Why do my rear lights stay on when the car is off?
My rear lights stay on continuously whether I'm in the car or not.
The Jeep Cherokee (XJ) is a compact SUV that was manufactured and marketed by Jeep from 1997 to 2001. Sharing the name of the original full-size SJ model, but without a traditional body-on-frame chassis, the XJ instead featured a light-weight unibody design.
I would look for a switch hanging. If the problem is brake lights check the brake light switch usually by the brake pedal. If not get a repair manual from Auto Zone or someplace like that with a good electrical diagram in it and trace put the circuit that's staying on. Ralph
I actually came across this issue a little while ago. You see when the brake is in the depressed mode the light comes on (as it should) but when not pressed it sort of sits on small bit of rubber the size of a pea. Look at the pedal arm itself - about 4 or 5 inces up the arm you will see a small hole where a rubber used to be (if light stays on means it has fallen off). I actually did not bother to find the correct part but you can stick any plastic or rubber that stops the pedal arm from touching the metal bit where is sit when not pressed. Hope this helps.
sounds to my like there is a bad connection from (-) to the chassis somewhere. In this case the (+) from somewhere else is using the (-) connection of your rear lites and that's the reason why the stay on all time.
If you know how to use a multimeter follow the wires backwards an see where the (+) comes from. I would guess, somewhere from the ignition switch and/or light switch. There you will find the bad (-) connection to the chassis.
If it is the tail lights that are inop there are some common problems associated with this model Jeep. The most common is the tail light sockets. They often melt the housing they fit into and consequently lose ground. The only way to properly fix this is by replacing the entire taillight assembly''italic text''. They have come way down in price and I'm sure by now there are aftermarket solutions. I usually don't use aftermarket electrical parts, but Dorman has made some good stuff and proved me wrong. The very first thing I would check is that the instrument cluster lights are working when the lights are on. If not, check the fuse-they are on the same circuit. It could be that simple. Keep your eye on the cluster lights-when they're not working,neither are your tail lights!
If you have the fancy "Automatic " lighting system it can get a little weird. There was a big problem with BCM's (Body Control Modules). When they go bye-bye, you might think that your Jeep is possessed! The lights will flash on and off in the middle of the night! Unfortunately you will need some specialized equipment for this. The BCM isn't that big of a deal, but you will need a DRBIII factory scan tool to "marry" the BCM to the Jeep.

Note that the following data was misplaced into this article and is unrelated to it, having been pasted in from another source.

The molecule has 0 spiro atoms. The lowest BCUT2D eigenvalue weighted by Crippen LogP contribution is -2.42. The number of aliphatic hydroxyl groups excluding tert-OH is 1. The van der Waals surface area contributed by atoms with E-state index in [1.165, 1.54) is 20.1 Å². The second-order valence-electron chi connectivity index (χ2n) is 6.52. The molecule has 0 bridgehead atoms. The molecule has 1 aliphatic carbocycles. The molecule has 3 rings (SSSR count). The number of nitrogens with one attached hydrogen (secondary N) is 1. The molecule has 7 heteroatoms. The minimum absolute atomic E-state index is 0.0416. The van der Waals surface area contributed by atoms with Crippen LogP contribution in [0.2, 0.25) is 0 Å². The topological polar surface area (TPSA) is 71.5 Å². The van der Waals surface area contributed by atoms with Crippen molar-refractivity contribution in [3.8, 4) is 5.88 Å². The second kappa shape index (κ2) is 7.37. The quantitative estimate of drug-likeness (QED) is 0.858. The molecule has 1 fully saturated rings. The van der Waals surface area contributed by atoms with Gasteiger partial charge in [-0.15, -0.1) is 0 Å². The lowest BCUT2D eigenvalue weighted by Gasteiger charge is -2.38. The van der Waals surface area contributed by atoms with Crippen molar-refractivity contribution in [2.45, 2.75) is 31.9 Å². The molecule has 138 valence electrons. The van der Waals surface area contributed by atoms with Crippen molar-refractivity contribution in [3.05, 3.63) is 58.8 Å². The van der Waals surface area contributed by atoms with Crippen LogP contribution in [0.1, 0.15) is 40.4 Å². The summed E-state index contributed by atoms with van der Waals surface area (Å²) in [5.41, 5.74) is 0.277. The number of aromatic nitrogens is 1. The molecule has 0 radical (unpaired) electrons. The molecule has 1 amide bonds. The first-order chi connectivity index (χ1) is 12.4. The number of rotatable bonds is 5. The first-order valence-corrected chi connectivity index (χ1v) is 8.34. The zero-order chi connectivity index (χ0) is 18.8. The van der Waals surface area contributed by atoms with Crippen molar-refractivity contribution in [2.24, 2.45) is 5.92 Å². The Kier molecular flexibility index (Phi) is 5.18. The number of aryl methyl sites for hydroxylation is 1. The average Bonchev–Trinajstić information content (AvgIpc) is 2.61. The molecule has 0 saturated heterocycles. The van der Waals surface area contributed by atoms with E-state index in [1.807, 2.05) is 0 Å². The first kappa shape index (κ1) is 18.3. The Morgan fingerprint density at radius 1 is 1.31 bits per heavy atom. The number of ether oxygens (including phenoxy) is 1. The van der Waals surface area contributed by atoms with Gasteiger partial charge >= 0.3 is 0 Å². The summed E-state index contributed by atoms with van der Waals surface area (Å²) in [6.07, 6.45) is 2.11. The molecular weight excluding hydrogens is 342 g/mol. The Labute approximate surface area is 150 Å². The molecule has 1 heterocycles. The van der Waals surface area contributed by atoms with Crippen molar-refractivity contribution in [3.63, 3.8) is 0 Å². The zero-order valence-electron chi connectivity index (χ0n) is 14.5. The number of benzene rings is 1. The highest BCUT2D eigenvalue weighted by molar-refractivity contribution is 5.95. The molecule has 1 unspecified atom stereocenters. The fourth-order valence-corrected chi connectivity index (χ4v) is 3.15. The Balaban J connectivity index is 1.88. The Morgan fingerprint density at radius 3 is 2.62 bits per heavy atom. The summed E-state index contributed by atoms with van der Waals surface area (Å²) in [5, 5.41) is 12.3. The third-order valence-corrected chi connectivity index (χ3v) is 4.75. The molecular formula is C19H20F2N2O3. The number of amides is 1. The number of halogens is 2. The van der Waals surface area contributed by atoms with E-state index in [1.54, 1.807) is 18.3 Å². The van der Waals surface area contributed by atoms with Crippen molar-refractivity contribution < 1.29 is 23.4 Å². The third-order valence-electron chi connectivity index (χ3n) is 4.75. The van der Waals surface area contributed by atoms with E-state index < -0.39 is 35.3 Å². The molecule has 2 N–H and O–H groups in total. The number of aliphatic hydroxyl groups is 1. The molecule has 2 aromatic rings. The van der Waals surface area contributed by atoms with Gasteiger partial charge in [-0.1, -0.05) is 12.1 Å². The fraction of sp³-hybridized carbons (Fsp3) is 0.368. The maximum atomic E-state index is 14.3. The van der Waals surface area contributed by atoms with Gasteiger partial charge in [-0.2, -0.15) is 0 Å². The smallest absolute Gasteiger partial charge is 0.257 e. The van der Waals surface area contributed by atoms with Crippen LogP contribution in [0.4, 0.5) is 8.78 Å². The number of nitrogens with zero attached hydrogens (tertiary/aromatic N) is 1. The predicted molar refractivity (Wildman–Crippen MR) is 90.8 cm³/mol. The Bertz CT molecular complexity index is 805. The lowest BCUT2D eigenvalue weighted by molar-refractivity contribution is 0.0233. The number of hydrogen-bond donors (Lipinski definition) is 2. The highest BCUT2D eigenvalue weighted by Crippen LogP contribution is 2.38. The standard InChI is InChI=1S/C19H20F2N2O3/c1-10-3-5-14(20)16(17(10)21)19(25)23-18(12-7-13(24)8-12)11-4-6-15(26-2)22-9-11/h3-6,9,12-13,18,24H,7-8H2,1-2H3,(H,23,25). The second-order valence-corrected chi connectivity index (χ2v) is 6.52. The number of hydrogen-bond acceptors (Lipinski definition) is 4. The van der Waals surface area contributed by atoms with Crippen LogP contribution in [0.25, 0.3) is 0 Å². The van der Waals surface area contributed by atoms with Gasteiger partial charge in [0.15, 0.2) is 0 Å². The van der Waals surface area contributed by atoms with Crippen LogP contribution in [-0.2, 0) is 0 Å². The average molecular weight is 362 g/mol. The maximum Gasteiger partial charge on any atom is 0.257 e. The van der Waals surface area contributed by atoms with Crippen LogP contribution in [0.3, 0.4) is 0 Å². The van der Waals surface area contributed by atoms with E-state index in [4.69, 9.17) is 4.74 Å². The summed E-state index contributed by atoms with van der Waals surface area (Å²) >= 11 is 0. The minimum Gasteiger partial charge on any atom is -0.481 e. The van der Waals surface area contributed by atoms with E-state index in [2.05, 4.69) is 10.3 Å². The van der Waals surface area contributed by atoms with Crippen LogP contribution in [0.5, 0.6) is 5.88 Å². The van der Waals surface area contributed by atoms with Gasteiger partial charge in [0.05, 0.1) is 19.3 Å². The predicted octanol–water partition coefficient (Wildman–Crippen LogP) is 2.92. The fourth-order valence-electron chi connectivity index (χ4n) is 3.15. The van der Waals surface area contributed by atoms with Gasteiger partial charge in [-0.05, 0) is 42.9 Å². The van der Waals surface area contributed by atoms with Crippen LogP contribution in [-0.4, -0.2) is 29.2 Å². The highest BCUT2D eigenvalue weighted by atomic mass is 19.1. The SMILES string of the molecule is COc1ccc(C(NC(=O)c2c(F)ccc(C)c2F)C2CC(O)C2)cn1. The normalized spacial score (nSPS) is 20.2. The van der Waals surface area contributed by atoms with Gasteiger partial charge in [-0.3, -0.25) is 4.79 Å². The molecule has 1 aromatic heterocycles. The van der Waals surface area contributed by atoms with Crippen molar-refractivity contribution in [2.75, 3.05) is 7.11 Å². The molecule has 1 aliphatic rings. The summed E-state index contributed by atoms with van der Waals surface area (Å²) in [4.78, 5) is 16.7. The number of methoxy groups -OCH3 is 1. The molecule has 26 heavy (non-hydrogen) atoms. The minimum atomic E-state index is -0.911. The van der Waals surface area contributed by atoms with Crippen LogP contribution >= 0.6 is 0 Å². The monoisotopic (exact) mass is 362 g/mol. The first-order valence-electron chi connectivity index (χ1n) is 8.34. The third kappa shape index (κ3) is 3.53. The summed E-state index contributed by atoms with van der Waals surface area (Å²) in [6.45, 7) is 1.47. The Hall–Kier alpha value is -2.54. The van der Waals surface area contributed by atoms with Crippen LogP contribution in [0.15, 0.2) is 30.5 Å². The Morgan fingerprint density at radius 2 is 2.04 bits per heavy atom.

If I had to make a wager, it'd be the sockets and tail light assemblies. It's a very easy repair-pop the hatch and remove a couple of screws. The assemblies used to come with brand new sockets and bulbs. Plug n play!Love me some Jeeps!
Carefully look at the socket for the rear tailights and all lights on that circuit. You may be getting a poor ground or corrossion is causing a ground feedback. Hard to diagnose something like this from afar even with 10+ years of factory training on Jeeps. Does anything change if you have the brake lights on? This is a ZJ model right? If its a Grand Cherokee that changes everything except looking at the light sockets and associated wiring. Does your Jeep have a trailering plug? That can also create some havoc. If you want to give me the VIN number I'll dig deeper. If there's a way to privately message on here I'll give you my phone number and help as much as I can.
Hi, I normally don't join forum's but after reading on this sight things to check ( I am mechanically inclined to a point) just was looking for things i may have not thought of. I suspected the brake switch just like some of you!
Excuse my grammar graduated years ago so no teachers to impress! lol. Anyway sure enough the rubber contact point was laying in a pile on the floor mat! I looked at the brake pedal after charging the battery! and sure enough the contact had disintegrated and there was a hole where it used to be attached. I went and got a quarter inch bolt and slipped it in the whole and viola! problem solved. I inspected it again and noticed to the left about 1 inch away was the same rubber grommet and a nut where I could have moved the brake switch over to the left and re attached it like nothing happened. After a few choice words I stood in shock as my thoughts of repair shops and dealerships using such a short cut to take advantage of some of us to a high repair bill! This fix seriously took me 10 minutes! It wasn't complicated or rocket science. I am glad these forums and the internet does have value! Hope my rambling may help someone else in the same situation.. Forgot to mention this fix was a 1997 Nissan Pickup. This may help fellow Nissan owners. Good Luck
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